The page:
Regional airports top CAA’s report on accessibility

The UK’s Civil Aviation Authority (CAA) has unveiled its annual report on accessibility services provided by the top 30 UK airports, with Norwich, Sumburgh, Southend, Doncaster and Liverpool John Lennon (LJLA) all ranking highly.

The report highlights that there are more than three million requests for assistance at UK airports annually – a rise of almost 80% since 2010.

The CAA assesses airports against a number of key measures to establish how well they are performing for disabled passengers. Declaring that it is “essential” that passengers with reduced mobility or hidden disabilities get the service they deserve every time they fly, Baroness Sugg, the UK’s Aviation Minister, said the “CAA has stepped up its work in this area and plays an important role in showing where improvement still needs to be made.”

Baroness Sugg added that she “welcomed the progress made by airports to improve accessibility and will continue to work with all of the aviation industry to make flying easier for disabled passengers.”

LJLA was one of 16 rated in the highest ‘very good’ category with the report stating that “Liverpool has had an excellent year, providing a very good level of assistance to its disabled passengers and those with reduced mobility.”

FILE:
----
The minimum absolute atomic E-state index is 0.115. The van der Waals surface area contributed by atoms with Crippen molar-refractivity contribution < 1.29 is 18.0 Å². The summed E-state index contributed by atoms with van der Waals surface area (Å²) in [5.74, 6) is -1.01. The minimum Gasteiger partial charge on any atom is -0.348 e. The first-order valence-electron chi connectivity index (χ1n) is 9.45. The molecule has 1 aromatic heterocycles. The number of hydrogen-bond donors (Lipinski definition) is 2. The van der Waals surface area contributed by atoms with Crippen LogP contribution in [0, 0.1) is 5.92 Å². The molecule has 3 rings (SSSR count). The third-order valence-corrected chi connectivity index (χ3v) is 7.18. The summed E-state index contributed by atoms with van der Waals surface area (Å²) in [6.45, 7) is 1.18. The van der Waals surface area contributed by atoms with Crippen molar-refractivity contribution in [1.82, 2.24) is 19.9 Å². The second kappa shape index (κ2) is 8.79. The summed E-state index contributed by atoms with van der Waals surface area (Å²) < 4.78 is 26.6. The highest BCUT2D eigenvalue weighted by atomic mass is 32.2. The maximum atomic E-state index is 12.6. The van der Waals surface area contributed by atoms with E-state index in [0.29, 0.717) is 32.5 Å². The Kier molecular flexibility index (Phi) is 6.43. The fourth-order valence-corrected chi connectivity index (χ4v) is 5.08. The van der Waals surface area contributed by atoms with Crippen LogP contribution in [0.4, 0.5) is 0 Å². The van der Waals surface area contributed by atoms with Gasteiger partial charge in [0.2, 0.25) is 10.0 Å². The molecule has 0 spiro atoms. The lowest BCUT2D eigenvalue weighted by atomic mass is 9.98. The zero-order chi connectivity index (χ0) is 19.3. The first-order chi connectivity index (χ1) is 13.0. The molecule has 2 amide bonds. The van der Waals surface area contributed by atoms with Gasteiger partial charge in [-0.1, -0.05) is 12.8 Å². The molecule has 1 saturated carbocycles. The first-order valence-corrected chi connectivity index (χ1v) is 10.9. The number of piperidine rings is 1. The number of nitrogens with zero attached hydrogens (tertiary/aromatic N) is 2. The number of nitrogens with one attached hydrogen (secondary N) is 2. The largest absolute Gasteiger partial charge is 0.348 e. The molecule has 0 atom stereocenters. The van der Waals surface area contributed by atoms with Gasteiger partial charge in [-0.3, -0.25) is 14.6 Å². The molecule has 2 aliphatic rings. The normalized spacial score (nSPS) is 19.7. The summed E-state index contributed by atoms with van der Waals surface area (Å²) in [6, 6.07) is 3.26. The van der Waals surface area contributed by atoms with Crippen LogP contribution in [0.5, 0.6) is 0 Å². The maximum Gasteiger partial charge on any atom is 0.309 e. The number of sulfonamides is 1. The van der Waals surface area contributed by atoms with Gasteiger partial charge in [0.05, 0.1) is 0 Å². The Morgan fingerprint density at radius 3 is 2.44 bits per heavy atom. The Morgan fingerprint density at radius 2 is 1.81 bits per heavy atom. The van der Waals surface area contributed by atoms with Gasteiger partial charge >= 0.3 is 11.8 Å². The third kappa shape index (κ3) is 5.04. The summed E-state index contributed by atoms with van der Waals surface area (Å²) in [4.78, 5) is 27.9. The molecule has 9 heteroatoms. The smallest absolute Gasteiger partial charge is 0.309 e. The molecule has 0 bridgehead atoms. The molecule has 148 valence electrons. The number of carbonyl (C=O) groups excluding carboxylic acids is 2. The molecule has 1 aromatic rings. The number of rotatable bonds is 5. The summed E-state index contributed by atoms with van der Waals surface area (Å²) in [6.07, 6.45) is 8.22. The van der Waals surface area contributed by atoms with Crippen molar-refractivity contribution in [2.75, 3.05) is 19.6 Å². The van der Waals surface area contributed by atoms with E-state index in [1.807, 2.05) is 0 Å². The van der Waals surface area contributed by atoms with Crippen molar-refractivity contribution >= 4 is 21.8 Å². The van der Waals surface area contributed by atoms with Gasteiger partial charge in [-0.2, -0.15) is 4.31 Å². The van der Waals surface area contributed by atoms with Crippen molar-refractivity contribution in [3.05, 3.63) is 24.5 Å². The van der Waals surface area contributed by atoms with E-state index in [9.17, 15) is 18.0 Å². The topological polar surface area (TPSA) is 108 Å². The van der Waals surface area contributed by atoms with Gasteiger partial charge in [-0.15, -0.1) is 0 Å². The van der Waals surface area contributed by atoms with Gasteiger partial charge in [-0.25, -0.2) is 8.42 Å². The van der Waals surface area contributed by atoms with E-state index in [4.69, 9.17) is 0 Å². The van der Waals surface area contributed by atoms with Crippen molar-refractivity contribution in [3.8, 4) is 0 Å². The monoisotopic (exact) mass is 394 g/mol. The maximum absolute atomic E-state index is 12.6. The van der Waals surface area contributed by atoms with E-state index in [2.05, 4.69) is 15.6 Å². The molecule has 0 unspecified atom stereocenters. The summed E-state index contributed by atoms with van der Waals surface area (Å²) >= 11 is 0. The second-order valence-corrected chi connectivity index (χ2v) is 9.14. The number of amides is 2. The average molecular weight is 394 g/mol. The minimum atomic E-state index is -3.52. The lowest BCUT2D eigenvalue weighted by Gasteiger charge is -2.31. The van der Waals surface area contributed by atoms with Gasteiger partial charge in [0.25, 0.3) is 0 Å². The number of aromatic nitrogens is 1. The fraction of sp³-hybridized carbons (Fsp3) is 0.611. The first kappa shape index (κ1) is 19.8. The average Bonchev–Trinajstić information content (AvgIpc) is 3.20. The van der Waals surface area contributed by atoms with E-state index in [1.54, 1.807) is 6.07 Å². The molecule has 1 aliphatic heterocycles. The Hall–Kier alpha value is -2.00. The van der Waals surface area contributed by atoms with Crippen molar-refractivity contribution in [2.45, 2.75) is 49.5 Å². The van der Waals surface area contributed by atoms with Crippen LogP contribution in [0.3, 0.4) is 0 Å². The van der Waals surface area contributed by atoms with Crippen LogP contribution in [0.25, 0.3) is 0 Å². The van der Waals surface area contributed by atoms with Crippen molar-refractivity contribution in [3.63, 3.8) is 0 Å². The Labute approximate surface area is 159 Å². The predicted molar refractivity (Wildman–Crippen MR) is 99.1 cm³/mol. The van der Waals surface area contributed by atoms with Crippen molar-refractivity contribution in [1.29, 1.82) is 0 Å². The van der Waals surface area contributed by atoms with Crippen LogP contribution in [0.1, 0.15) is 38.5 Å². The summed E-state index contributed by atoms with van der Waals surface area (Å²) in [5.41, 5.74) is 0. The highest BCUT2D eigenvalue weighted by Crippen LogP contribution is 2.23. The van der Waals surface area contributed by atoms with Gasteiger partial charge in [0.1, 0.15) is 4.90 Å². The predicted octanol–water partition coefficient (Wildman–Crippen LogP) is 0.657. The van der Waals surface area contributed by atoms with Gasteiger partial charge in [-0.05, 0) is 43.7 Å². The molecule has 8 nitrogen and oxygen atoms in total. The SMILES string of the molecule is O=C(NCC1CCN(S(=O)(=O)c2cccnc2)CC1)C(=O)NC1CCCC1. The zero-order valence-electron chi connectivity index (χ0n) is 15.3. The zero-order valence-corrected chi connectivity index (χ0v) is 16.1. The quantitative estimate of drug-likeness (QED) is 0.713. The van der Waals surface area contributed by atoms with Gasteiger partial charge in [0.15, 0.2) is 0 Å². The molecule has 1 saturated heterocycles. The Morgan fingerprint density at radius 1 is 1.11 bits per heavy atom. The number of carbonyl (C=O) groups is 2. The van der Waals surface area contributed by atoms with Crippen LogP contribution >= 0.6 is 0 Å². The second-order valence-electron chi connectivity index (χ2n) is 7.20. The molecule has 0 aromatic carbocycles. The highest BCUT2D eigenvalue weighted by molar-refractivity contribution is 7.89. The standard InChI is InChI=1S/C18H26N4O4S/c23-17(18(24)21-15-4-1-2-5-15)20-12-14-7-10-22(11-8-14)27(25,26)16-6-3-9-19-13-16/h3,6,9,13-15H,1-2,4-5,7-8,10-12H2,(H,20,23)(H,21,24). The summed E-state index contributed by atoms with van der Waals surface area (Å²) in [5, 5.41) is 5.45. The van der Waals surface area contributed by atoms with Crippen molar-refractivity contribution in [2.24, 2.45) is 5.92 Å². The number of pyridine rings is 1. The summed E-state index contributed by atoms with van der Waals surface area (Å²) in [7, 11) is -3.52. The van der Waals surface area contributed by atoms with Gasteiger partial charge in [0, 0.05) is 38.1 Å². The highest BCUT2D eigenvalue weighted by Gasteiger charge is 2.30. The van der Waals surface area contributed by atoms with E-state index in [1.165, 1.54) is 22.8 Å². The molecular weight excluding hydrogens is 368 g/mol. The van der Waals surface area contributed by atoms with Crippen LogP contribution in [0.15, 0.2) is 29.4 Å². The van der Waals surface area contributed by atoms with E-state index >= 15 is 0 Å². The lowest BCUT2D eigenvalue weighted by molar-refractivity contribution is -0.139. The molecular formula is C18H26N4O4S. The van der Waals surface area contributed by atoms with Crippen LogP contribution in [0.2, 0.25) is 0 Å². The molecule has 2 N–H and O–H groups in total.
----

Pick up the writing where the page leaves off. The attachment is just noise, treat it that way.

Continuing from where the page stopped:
Southend, meanwhile, was rated the most accessible airport in London and the South East and the only airport representing the capital’s airports to be given a ‘very good’ rating.

Glyn Jones, CEO of Stobart Aviation, which owns London Southend Airport, said: “We want to make sure people enjoy travelling through our airport and it is an efficient and easily accessible experience, as we offer quick access to London and a wide range of European travel destinations, with our Dublin route also providing ongoing connectivity to the USA.”

The report also showed that significant progress has also been made by Heathrow Airport, which was classified as ‘good’ this year, up from last year’s rating of ‘poor’. However, some of the UK’s biggest airports – Birmingham, Gatwick and Stansted – were all ranked as ‘needing improvement’, and Manchester Airport received a ‘poor’ rating for the second year in a row. Issues were identified in relation to long waiting times for assistance and issues with recording and reporting of performance data.

Written by: Chloe Greenbank

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